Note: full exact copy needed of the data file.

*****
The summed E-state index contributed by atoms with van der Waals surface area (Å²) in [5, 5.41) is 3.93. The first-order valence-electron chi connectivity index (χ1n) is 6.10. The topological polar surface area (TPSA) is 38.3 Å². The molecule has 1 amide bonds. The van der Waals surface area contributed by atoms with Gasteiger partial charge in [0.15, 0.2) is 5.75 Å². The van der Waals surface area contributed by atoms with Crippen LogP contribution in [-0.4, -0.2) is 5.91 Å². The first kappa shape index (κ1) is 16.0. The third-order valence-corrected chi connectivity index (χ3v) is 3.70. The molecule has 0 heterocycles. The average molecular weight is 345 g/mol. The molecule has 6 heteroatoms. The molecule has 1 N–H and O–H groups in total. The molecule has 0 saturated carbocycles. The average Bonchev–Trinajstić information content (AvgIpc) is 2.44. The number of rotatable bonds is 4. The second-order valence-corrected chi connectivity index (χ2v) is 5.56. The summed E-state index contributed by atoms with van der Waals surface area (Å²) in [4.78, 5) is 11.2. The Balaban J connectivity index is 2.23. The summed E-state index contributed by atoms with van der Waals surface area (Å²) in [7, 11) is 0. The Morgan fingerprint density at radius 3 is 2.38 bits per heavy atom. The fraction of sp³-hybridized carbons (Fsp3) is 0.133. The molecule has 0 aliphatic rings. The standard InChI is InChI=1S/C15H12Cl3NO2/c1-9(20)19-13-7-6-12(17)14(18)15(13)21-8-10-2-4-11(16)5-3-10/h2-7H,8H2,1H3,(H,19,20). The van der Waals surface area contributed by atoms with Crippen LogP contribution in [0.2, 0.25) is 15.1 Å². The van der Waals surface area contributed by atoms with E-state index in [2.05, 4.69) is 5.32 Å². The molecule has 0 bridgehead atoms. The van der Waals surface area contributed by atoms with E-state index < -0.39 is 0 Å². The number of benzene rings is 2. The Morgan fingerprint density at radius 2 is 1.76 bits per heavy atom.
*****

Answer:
The summed E-state index contributed by atoms with van der Waals surface area (Å²) in [5, 5.41) is 3.93. The first-order valence-electron chi connectivity index (χ1n) is 6.10. The topological polar surface area (TPSA) is 38.3 Å². The molecule has 1 amide bonds. The van der Waals surface area contributed by atoms with Gasteiger partial charge in [0.15, 0.2) is 5.75 Å². The van der Waals surface area contributed by atoms with Crippen LogP contribution in [-0.4, -0.2) is 5.91 Å². The first kappa shape index (κ1) is 16.0. The third-order valence-corrected chi connectivity index (χ3v) is 3.70. The molecule has 0 heterocycles. The average molecular weight is 345 g/mol. The molecule has 6 heteroatoms. The molecule has 1 N–H and O–H groups in total. The molecule has 0 saturated carbocycles. The average Bonchev–Trinajstić information content (AvgIpc) is 2.44. The number of rotatable bonds is 4. The second-order valence-corrected chi connectivity index (χ2v) is 5.56. The summed E-state index contributed by atoms with van der Waals surface area (Å²) in [4.78, 5) is 11.2. The Balaban J connectivity index is 2.23. The summed E-state index contributed by atoms with van der Waals surface area (Å²) in [7, 11) is 0. The Morgan fingerprint density at radius 3 is 2.38 bits per heavy atom. The fraction of sp³-hybridized carbons (Fsp3) is 0.133. The molecule has 0 aliphatic rings. The standard InChI is InChI=1S/C15H12Cl3NO2/c1-9(20)19-13-7-6-12(17)14(18)15(13)21-8-10-2-4-11(16)5-3-10/h2-7H,8H2,1H3,(H,19,20). The van der Waals surface area contributed by atoms with Crippen LogP contribution in [0.2, 0.25) is 15.1 Å². The van der Waals surface area contributed by atoms with E-state index in [2.05, 4.69) is 5.32 Å². The molecule has 0 bridgehead atoms. The van der Waals surface area contributed by atoms with E-state index < -0.39 is 0 Å². The number of benzene rings is 2. The Morgan fingerprint density at radius 2 is 1.76 bits per heavy atom.